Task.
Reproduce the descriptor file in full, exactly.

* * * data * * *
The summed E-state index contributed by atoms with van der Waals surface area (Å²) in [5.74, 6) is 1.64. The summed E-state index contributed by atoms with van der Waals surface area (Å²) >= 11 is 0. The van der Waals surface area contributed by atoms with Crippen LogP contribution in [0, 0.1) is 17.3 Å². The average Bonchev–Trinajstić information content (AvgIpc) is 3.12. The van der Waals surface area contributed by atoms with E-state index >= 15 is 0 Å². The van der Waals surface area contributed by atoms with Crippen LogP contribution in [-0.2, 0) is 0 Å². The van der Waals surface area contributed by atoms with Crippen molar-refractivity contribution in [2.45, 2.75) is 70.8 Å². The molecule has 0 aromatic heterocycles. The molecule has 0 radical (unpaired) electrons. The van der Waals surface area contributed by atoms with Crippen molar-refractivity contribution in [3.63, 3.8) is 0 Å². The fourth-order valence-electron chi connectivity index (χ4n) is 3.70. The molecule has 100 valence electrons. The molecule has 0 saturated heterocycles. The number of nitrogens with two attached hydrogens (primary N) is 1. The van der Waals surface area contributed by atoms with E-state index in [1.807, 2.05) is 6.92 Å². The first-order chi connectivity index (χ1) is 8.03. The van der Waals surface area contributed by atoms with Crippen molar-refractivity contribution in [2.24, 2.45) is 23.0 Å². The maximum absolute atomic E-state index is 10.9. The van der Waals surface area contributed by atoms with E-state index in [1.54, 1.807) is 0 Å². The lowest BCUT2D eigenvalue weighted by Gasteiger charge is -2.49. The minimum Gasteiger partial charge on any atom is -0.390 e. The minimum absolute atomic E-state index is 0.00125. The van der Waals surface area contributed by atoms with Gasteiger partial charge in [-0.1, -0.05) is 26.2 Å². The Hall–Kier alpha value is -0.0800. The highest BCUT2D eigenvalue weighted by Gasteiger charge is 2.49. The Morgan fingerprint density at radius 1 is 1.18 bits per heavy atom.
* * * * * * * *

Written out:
The summed E-state index contributed by atoms with van der Waals surface area (Å²) in [5.74, 6) is 1.64. The summed E-state index contributed by atoms with van der Waals surface area (Å²) >= 11 is 0. The van der Waals surface area contributed by atoms with Crippen LogP contribution in [0, 0.1) is 17.3 Å². The average Bonchev–Trinajstić information content (AvgIpc) is 3.12. The van der Waals surface area contributed by atoms with E-state index >= 15 is 0 Å². The van der Waals surface area contributed by atoms with Crippen LogP contribution in [-0.2, 0) is 0 Å². The van der Waals surface area contributed by atoms with Crippen molar-refractivity contribution in [2.45, 2.75) is 70.8 Å². The molecule has 0 aromatic heterocycles. The molecule has 0 radical (unpaired) electrons. The van der Waals surface area contributed by atoms with Crippen molar-refractivity contribution in [3.63, 3.8) is 0 Å². The fourth-order valence-electron chi connectivity index (χ4n) is 3.70. The molecule has 100 valence electrons. The molecule has 0 saturated heterocycles. The number of nitrogens with two attached hydrogens (primary N) is 1. The van der Waals surface area contributed by atoms with E-state index in [1.807, 2.05) is 6.92 Å². The first-order chi connectivity index (χ1) is 8.03. The van der Waals surface area contributed by atoms with Crippen molar-refractivity contribution in [2.24, 2.45) is 23.0 Å². The maximum absolute atomic E-state index is 10.9. The van der Waals surface area contributed by atoms with E-state index in [1.54, 1.807) is 0 Å². The lowest BCUT2D eigenvalue weighted by Gasteiger charge is -2.49. The minimum Gasteiger partial charge on any atom is -0.390 e. The minimum absolute atomic E-state index is 0.00125. The van der Waals surface area contributed by atoms with Gasteiger partial charge in [-0.1, -0.05) is 26.2 Å². The Hall–Kier alpha value is -0.0800. The highest BCUT2D eigenvalue weighted by Gasteiger charge is 2.49. The Morgan fingerprint density at radius 1 is 1.18 bits per heavy atom.